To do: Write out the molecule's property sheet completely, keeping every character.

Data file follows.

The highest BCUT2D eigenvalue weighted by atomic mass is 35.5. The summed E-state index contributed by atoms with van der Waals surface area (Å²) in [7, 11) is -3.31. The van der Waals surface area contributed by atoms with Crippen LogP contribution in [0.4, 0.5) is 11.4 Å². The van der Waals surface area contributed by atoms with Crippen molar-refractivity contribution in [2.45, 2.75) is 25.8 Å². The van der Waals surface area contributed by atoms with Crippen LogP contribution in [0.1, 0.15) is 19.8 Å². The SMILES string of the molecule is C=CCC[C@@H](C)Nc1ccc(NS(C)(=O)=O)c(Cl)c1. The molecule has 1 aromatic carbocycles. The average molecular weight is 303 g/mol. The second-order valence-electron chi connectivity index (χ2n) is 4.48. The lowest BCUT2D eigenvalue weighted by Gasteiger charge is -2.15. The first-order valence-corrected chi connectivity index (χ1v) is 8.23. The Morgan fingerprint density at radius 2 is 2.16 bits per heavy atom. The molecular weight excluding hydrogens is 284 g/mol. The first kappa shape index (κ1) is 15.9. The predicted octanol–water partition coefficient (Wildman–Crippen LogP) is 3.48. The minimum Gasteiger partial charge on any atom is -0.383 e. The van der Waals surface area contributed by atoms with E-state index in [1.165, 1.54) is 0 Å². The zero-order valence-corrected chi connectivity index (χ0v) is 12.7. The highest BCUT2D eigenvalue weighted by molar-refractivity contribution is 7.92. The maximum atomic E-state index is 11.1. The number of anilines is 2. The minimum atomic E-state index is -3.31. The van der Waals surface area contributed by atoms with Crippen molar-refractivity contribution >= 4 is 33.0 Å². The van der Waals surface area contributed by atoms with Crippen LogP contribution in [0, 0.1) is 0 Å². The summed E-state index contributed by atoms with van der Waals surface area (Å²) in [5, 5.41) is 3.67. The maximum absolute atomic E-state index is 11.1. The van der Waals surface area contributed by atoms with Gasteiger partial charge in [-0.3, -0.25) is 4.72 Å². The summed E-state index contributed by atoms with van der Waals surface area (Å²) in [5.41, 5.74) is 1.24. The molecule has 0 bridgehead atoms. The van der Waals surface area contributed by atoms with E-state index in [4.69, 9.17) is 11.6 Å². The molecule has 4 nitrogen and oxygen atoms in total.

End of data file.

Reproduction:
The highest BCUT2D eigenvalue weighted by atomic mass is 35.5. The summed E-state index contributed by atoms with van der Waals surface area (Å²) in [7, 11) is -3.31. The van der Waals surface area contributed by atoms with Crippen LogP contribution in [0.4, 0.5) is 11.4 Å². The van der Waals surface area contributed by atoms with Crippen molar-refractivity contribution in [2.45, 2.75) is 25.8 Å². The van der Waals surface area contributed by atoms with Crippen LogP contribution in [0.1, 0.15) is 19.8 Å². The SMILES string of the molecule is C=CCC[C@@H](C)Nc1ccc(NS(C)(=O)=O)c(Cl)c1. The molecule has 1 aromatic carbocycles. The average molecular weight is 303 g/mol. The second-order valence-electron chi connectivity index (χ2n) is 4.48. The lowest BCUT2D eigenvalue weighted by Gasteiger charge is -2.15. The first-order valence-corrected chi connectivity index (χ1v) is 8.23. The Morgan fingerprint density at radius 2 is 2.16 bits per heavy atom. The molecular weight excluding hydrogens is 284 g/mol. The first kappa shape index (κ1) is 15.9. The predicted octanol–water partition coefficient (Wildman–Crippen LogP) is 3.48. The minimum Gasteiger partial charge on any atom is -0.383 e. The van der Waals surface area contributed by atoms with E-state index in [1.165, 1.54) is 0 Å². The zero-order valence-corrected chi connectivity index (χ0v) is 12.7. The highest BCUT2D eigenvalue weighted by molar-refractivity contribution is 7.92. The maximum atomic E-state index is 11.1. The number of anilines is 2. The minimum atomic E-state index is -3.31. The van der Waals surface area contributed by atoms with Crippen molar-refractivity contribution >= 4 is 33.0 Å². The van der Waals surface area contributed by atoms with Crippen LogP contribution in [0, 0.1) is 0 Å². The summed E-state index contributed by atoms with van der Waals surface area (Å²) in [5, 5.41) is 3.67. The maximum absolute atomic E-state index is 11.1. The van der Waals surface area contributed by atoms with Gasteiger partial charge in [-0.3, -0.25) is 4.72 Å². The summed E-state index contributed by atoms with van der Waals surface area (Å²) in [5.41, 5.74) is 1.24. The molecule has 0 bridgehead atoms. The van der Waals surface area contributed by atoms with E-state index in [4.69, 9.17) is 11.6 Å². The molecule has 4 nitrogen and oxygen atoms in total.